preaching to the choir to do a presentation like this at a Skeptic’s Congress. I appreciate that there was some attempt to distinguish between various forms of CAM (I also hate this term but for convenience I’ll use it) but all too often it gets lumped together as though it is some homogenous entity. You lapsed into this later in your talk when you referred to “CAM people” as though they are all one particular tribe or race. The discussion on clinical trials also fell victim to this as it was rife with generalizations – as though all “CAM people” conduct clinical trials in the same way with the same flaws and only CAM clinical trials contain design flaws.

    The tone and mindset of most of the blog posts and comments on this site have a lot of in common with this.
    Being skeptical is seen as somehow “superior” or a badge of honour in itself yet skeptics can be just as stupid and religiously close minded as people who claim that their mineral supplements can cure diseases and keep you young forever. People were skeptical that the original manned Moon landing happened or that the Earth revolved around the Sun. All too often, skeptics concede rational, open mindedness for confirmation bias and preaching to the choir. For example, this constant lumping of CAM together into one mega-modality is a symptom of prejudicial thinking and it short-circuits potential for any honest, fresh, open-minded consideration of the subject. For example, any look through the research available thus far will tell you that there is a lot of good quality research available regarding herbs (generally standardized extracts) but very little to support homeopathy and reiki. Yet, they get lumped in and treated as one for some reason under this CAM banner when it comes to criticism. I find this remarkably short-sighted and narrow minded.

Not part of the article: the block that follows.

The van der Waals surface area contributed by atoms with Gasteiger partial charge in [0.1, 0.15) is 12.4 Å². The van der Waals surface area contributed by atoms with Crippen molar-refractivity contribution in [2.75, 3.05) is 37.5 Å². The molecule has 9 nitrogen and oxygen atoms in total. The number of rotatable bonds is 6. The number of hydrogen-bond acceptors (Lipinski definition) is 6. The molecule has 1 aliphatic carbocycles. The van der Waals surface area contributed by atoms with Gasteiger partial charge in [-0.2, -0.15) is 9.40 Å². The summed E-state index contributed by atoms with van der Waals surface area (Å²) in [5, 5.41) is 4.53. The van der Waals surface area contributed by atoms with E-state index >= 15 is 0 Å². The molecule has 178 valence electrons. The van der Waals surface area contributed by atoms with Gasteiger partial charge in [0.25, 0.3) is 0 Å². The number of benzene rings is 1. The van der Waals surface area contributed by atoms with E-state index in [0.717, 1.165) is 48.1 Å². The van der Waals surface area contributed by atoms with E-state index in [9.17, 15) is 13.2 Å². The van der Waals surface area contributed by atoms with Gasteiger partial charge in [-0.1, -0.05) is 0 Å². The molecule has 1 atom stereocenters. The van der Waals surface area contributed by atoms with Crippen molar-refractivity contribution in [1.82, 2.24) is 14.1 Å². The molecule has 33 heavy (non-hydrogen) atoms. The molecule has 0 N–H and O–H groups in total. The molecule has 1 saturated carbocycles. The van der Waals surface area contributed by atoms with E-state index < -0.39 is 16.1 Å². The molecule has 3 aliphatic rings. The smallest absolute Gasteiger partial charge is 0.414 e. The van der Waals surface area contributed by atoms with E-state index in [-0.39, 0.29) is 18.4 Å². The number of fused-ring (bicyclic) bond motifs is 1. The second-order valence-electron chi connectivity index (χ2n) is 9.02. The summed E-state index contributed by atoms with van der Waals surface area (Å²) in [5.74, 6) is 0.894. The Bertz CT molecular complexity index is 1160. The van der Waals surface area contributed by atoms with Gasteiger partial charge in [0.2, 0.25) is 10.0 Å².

I could look at a website like this and one like NaturalNews.com and make a lot of parallels about the degree of firmly convinced group-think and the general circle-jerk reinforcing of confirmation bias. Oh but we are based on science you proclaim! As you brought up, “science” can be used to show anything
    you want to show. What matters is the intent and the design, which stems from the mindset of the scientist and anyone who reviews scientific studies. All too often sites like this simply cherry pick research or examples in order to make a point that has already been decided upon beforehand. The recent one on organic food not
    having any “health benefits” over conventionally grown food being a good example. Us vs. Them is boring. The self-righteous vs. the villified other is boring, even if some people seem to derive some sort of egotistical pleasure from it.

    I understand in many ways the natural supplements industry, to whatever degree it can all be lumped together as on the same page, has brought such a reaction on itself in response to exaggerated marketing claims but the baby should not be thrown out with the bath water. The truth is that there really is value in some of these supplements and herbs and it can be found in the literature. It’s mind-boggling to me that so many people are stuck in an extremist dichotomy of either “it’s good for whatever ails ya” to “it’s all rubbish and just placebo effect”. Especially when it comes to herbal medicine and certain supplements, anyone claiming it’s all placebo effect or woo tells me they have not ever bothered to read the literature. By the same token, other elements of CAM are embarrasingly lacking.

    Back to the presentation, to me it was fairly simplified and shallow in its treatment of CAM. It provided a few self-congratulatory chuckles to audience members. As with most posts on this site, it chose to focus on the negative and the extreme rather than give any balanced view. Personally I don’t think things like vitamin D, omega 3 fatty acids, Ginkgo biloba, probiotics, CoEnzyme Q10, or St. John’s Wort for example have any relation at all to Reiki or Intercessory Prayer or Astrology and its a disservice to continue to link them.

  14. Chris says:

    Robb:

    Especially when it comes to herbal medicine and certain supplements, anyone claiming it’s all placebo effect or woo tells me they have not ever bothered to read the literature. By the same token, other elements of CAM are embarrasingly lacking.